Oops: where I said nine, I should have said, twenty-seven.  3-cubed.  Should have had my coffee before posting.  Carry on!


/arry

On 4/19/21 10:51 AM, Larry Hastings wrote:


I noticed something this morning: there's another way in which Inada Naoki's benchmark here is--possibly?--unrealistic.

As mentioned, his benchmark generates a thousand functions, each of which takes exactly three parameters, and each of those parameters randomly chooses one of three annotations.  In current trunk (not in my branch, I'm behind), there's an optimization for stringized annotations that compiles the annotations into a tuple, and then when you pull out __annotations__ on the object at runtime it converts it into a dict on demand.

This means that even though there are a thousand functions, they only ever generate one of nine possible tuples for these annotation tuples.  And here's the thing: our lovely marshal module is smart enough to notice that these tuples are duplicates, and it'll throw away the duplicates and replace them with references to the original.

Something analogous could happen in the PEP 649 branch but currently doesn't.  When running Inada Noki's benchmark, there are a total of nine possible annotations code objects.  Except, each function generated by the benchmark has a unique name, and I incorporate that name into the name given to the code object (f"{function_name}.__co_annotations__").  Since each function name is different, each code object name is different, so each code object hash is different, and since they aren't exact duplicates they are never consolidated.

Inada Naoki has suggested changing this, so that all the annotations code objects have the same name ("__co_annotations__").  If we made that change, I'm pretty sure the code size delta in this synthetic benchmark would drop.  I haven't done it because the current name of the code object might be helpful in debugging, and I'm not convinced this would have an effect in real-world code.

But... would it?  Someone, and again I think it's Inada Naoki, suggests that in real-world applications, there are often many, many functions in a single module that have identical signatures.  The annotation-tuples optimization naturally takes advantage of that.  PEP 649 doesn't.  Should it?  Would this really be beneficial to real-world code bases?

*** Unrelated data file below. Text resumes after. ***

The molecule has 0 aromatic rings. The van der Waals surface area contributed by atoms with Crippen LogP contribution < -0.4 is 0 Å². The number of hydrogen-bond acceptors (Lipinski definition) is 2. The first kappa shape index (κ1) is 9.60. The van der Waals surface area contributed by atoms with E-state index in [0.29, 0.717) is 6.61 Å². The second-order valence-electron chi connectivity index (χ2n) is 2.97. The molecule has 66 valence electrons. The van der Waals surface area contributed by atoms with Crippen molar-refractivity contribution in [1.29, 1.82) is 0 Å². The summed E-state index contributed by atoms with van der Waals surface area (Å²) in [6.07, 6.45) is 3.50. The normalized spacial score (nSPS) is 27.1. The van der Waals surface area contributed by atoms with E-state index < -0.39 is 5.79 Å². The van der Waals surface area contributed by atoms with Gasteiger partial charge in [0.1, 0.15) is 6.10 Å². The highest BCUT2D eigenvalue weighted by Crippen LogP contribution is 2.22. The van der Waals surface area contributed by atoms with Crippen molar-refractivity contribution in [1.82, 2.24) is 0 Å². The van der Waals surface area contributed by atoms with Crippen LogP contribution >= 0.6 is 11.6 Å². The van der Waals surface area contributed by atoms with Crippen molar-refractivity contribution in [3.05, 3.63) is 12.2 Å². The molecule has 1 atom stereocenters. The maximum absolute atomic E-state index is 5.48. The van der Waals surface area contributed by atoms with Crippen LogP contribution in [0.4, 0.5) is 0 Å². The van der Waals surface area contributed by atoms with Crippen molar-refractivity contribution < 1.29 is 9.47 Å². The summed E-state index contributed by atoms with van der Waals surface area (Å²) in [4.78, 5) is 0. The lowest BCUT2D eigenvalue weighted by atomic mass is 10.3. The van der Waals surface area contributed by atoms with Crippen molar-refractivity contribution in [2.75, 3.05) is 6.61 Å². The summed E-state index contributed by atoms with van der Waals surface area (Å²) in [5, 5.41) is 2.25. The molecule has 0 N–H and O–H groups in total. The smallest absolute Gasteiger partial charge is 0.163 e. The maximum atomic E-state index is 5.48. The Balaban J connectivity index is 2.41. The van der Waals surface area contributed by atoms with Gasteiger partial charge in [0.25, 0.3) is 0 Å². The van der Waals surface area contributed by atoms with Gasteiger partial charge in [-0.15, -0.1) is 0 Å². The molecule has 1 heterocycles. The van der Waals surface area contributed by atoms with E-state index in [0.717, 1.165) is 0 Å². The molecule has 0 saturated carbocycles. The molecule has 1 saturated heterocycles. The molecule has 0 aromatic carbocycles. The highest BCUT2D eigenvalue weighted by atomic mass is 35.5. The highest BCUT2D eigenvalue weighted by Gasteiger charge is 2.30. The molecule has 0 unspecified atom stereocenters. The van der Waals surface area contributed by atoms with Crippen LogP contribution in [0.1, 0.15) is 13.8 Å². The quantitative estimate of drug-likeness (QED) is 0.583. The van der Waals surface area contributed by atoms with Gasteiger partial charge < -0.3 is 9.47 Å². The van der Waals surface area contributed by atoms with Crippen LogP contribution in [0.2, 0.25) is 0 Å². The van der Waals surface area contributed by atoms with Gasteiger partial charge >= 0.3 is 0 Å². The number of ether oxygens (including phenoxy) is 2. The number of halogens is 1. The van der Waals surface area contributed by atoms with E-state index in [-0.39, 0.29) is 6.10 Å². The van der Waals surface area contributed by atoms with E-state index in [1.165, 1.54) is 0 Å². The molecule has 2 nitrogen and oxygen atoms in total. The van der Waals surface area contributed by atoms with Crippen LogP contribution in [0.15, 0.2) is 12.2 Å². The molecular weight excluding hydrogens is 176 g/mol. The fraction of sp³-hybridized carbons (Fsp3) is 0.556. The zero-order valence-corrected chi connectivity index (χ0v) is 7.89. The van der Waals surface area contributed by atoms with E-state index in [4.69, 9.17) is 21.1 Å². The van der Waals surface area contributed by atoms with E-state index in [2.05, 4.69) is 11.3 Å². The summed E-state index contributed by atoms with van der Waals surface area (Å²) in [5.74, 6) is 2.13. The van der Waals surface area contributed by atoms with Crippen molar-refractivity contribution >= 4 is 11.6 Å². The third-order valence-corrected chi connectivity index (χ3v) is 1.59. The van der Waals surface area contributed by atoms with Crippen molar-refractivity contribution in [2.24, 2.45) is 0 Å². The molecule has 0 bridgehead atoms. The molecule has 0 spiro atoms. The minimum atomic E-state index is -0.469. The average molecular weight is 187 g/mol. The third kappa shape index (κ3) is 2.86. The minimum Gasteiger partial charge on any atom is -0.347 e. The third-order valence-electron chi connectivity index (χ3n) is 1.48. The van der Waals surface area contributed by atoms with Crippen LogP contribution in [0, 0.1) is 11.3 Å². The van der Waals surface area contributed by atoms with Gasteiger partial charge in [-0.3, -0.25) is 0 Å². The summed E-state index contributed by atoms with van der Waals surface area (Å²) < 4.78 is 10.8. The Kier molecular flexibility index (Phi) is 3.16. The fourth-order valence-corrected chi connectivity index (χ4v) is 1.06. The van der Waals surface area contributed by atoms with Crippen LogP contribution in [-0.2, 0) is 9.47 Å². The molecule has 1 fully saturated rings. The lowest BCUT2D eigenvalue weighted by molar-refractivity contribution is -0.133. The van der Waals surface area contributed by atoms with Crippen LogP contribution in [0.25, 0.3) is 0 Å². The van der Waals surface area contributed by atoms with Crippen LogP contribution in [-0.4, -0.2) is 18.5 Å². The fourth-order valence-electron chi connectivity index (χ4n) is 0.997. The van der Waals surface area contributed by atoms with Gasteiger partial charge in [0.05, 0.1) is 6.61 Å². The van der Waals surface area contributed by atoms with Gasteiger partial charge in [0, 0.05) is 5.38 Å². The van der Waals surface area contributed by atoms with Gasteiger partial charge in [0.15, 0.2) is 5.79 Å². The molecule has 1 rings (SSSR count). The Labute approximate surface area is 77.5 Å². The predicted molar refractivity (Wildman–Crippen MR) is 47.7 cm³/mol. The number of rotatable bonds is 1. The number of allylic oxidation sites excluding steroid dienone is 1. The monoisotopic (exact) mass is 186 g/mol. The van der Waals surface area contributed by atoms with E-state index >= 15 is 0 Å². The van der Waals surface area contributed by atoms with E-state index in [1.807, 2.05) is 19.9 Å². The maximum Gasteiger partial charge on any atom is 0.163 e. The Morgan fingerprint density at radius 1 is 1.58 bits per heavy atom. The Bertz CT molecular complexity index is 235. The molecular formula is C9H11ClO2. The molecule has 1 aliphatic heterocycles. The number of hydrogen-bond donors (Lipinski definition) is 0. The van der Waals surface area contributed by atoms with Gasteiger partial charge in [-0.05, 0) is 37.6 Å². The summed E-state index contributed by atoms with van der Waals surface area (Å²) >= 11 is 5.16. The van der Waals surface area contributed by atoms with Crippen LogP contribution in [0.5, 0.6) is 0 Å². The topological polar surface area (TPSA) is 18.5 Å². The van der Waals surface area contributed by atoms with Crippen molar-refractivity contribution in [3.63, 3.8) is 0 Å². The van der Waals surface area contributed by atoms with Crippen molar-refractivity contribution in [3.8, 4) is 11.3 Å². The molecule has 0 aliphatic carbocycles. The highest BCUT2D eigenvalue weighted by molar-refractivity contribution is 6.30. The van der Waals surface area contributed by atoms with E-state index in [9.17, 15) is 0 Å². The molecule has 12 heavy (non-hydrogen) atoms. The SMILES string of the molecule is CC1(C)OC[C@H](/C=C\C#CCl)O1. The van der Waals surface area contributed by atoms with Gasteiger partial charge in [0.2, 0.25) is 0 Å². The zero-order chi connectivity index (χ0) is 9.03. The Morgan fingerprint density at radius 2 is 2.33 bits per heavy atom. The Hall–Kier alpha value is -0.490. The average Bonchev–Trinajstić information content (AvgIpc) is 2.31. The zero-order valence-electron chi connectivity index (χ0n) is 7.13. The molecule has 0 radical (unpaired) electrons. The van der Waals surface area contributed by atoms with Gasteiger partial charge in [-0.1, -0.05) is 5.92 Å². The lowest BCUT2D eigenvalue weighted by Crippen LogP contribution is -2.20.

Cheers,


/arry


On 4/16/21 12:26 PM, Larry Hastings wrote:


Please don't confuse Inada Naoki's benchmark results with the effect PEP 649 would have on a real-world codebase.  His artifical benchmark constructs a thousand empty functions that take three parameters with randomly-chosen annotations--the results provides some insights but are not directly applicable to reality.

PEP 649's effects on code size / memory / import time are contingent on the number of annotations and the number of objects annotated, not the overall code size of the module.  Expressing it that way, and suggesting that Python users would see the same results with real-world code, is highly misleading.

I too would be interested to know the effects PEP 649 had on a real-world codebase currently using PEP 563, but AFAIK nobody has reported such results.


/arry

On 4/16/21 11:05 AM, Jukka Lehtosalo wrote:
On Fri, Apr 16, 2021 at 5:28 PM Łukasz Langa <lukasz@langa.pl> wrote:
[snip] I say "compromise" because as Inada Naoki measured, there's still a non-zero performance cost of PEP 649 versus PEP 563:

- code size: +63%
- memory: +62%
- import time: +60%


Will this hurt some current users of typing? Yes, I can name you multiple past employers of mine where this will be the case. Is it worth it for Pydantic? I tend to think that yes, it is, since it is a significant community, and the operations on type annotations it performs are in the sensible set for which `typing.get_type_hints()` was proposed.

Just to give some more context: in my experience, both import time and memory use tend to be real issues in large Python codebases (code size less so), and I think that the relative efficiency of PEP 563 is an important feature. If PEP 649 can't be made more efficient, this could be a major regression for some users. Python server applications need to run multiple processes because of the GIL, and since code objects generally aren't shared between processes (GC and reference counting makes it tricky, I understand), code size increases tend to be amplified on large servers. Even having a lot of RAM doesn't necessarily help, since a lot of RAM typically implies many CPU cores, and thus many processes are needed as well.

I can see how both PEP 563 and PEP 649 bring significant benefits, but typically for different user populations. I wonder if there's a way of combining the benefits of both approaches. I don't like the idea of having toggles for different performance tradeoffs indefinitely, but I can see how this might be a necessary compromise if we don't want to make things worse for any user groups.

Jukka

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